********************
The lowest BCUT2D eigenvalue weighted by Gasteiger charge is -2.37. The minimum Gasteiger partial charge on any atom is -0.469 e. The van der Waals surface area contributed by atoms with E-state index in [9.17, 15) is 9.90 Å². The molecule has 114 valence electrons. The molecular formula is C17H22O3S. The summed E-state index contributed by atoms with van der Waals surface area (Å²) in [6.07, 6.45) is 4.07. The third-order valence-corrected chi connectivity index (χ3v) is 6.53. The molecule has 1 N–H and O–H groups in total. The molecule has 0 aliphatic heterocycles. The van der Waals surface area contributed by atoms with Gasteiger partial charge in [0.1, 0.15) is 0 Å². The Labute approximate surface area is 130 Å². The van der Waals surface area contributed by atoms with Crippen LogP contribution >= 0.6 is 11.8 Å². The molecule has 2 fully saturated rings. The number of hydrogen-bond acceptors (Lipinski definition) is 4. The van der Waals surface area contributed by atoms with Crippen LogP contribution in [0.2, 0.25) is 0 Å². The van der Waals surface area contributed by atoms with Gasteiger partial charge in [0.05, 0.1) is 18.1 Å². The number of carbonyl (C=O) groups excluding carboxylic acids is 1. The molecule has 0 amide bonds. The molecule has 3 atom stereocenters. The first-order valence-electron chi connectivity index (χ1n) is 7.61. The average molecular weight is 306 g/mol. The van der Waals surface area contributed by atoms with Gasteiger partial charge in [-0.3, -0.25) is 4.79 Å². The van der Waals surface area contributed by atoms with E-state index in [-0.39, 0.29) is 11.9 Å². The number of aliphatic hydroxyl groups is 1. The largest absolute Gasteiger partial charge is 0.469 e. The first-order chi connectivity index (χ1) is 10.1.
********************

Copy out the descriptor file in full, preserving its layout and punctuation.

The lowest BCUT2D eigenvalue weighted by Gasteiger charge is -2.37. The minimum Gasteiger partial charge on any atom is -0.469 e. The van der Waals surface area contributed by atoms with E-state index in [9.17, 15) is 9.90 Å². The molecule has 114 valence electrons. The molecular formula is C17H22O3S. The summed E-state index contributed by atoms with van der Waals surface area (Å²) in [6.07, 6.45) is 4.07. The third-order valence-corrected chi connectivity index (χ3v) is 6.53. The molecule has 1 N–H and O–H groups in total. The molecule has 0 aliphatic heterocycles. The van der Waals surface area contributed by atoms with Gasteiger partial charge in [0.1, 0.15) is 0 Å². The Labute approximate surface area is 130 Å². The van der Waals surface area contributed by atoms with Crippen LogP contribution >= 0.6 is 11.8 Å². The molecule has 2 fully saturated rings. The number of hydrogen-bond acceptors (Lipinski definition) is 4. The van der Waals surface area contributed by atoms with Crippen LogP contribution in [0.2, 0.25) is 0 Å². The van der Waals surface area contributed by atoms with Gasteiger partial charge in [0.05, 0.1) is 18.1 Å². The number of carbonyl (C=O) groups excluding carboxylic acids is 1. The molecule has 0 amide bonds. The molecule has 3 atom stereocenters. The first-order valence-electron chi connectivity index (χ1n) is 7.61. The average molecular weight is 306 g/mol. The van der Waals surface area contributed by atoms with Gasteiger partial charge in [-0.3, -0.25) is 4.79 Å². The van der Waals surface area contributed by atoms with E-state index in [-0.39, 0.29) is 11.9 Å². The number of aliphatic hydroxyl groups is 1. The largest absolute Gasteiger partial charge is 0.469 e. The first-order chi connectivity index (χ1) is 10.1.